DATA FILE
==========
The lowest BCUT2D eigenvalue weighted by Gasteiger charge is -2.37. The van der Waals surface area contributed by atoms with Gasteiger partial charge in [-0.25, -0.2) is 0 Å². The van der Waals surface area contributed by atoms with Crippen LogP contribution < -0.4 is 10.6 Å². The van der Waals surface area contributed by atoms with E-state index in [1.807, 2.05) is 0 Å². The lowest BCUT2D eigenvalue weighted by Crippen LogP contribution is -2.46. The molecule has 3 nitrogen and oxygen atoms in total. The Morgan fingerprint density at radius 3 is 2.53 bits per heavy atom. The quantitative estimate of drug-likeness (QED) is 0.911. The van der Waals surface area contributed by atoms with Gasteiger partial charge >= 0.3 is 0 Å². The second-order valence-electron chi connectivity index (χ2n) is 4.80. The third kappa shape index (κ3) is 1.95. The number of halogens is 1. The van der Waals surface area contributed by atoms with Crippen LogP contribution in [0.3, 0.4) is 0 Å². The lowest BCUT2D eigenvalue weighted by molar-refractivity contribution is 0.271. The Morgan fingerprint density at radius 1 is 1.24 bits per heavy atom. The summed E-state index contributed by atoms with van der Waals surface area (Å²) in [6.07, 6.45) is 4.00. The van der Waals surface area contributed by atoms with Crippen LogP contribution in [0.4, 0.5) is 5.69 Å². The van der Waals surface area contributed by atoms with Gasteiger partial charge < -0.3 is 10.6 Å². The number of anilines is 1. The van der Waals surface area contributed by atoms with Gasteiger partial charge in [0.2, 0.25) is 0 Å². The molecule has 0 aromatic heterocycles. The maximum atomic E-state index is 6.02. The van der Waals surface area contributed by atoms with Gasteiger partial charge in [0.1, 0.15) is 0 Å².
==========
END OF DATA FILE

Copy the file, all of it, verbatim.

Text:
The lowest BCUT2D eigenvalue weighted by Gasteiger charge is -2.37. The van der Waals surface area contributed by atoms with Gasteiger partial charge in [-0.25, -0.2) is 0 Å². The van der Waals surface area contributed by atoms with Crippen LogP contribution < -0.4 is 10.6 Å². The van der Waals surface area contributed by atoms with E-state index in [1.807, 2.05) is 0 Å². The lowest BCUT2D eigenvalue weighted by Crippen LogP contribution is -2.46. The molecule has 3 nitrogen and oxygen atoms in total. The Morgan fingerprint density at radius 3 is 2.53 bits per heavy atom. The quantitative estimate of drug-likeness (QED) is 0.911. The van der Waals surface area contributed by atoms with Gasteiger partial charge >= 0.3 is 0 Å². The second-order valence-electron chi connectivity index (χ2n) is 4.80. The third kappa shape index (κ3) is 1.95. The number of halogens is 1. The van der Waals surface area contributed by atoms with Crippen LogP contribution in [0.3, 0.4) is 0 Å². The lowest BCUT2D eigenvalue weighted by molar-refractivity contribution is 0.271. The Morgan fingerprint density at radius 1 is 1.24 bits per heavy atom. The summed E-state index contributed by atoms with van der Waals surface area (Å²) in [6.07, 6.45) is 4.00. The van der Waals surface area contributed by atoms with Crippen LogP contribution in [0.4, 0.5) is 5.69 Å². The van der Waals surface area contributed by atoms with Gasteiger partial charge < -0.3 is 10.6 Å². The number of anilines is 1. The van der Waals surface area contributed by atoms with Gasteiger partial charge in [0.2, 0.25) is 0 Å². The molecule has 0 aromatic heterocycles. The maximum atomic E-state index is 6.02. The van der Waals surface area contributed by atoms with Gasteiger partial charge in [0.1, 0.15) is 0 Å².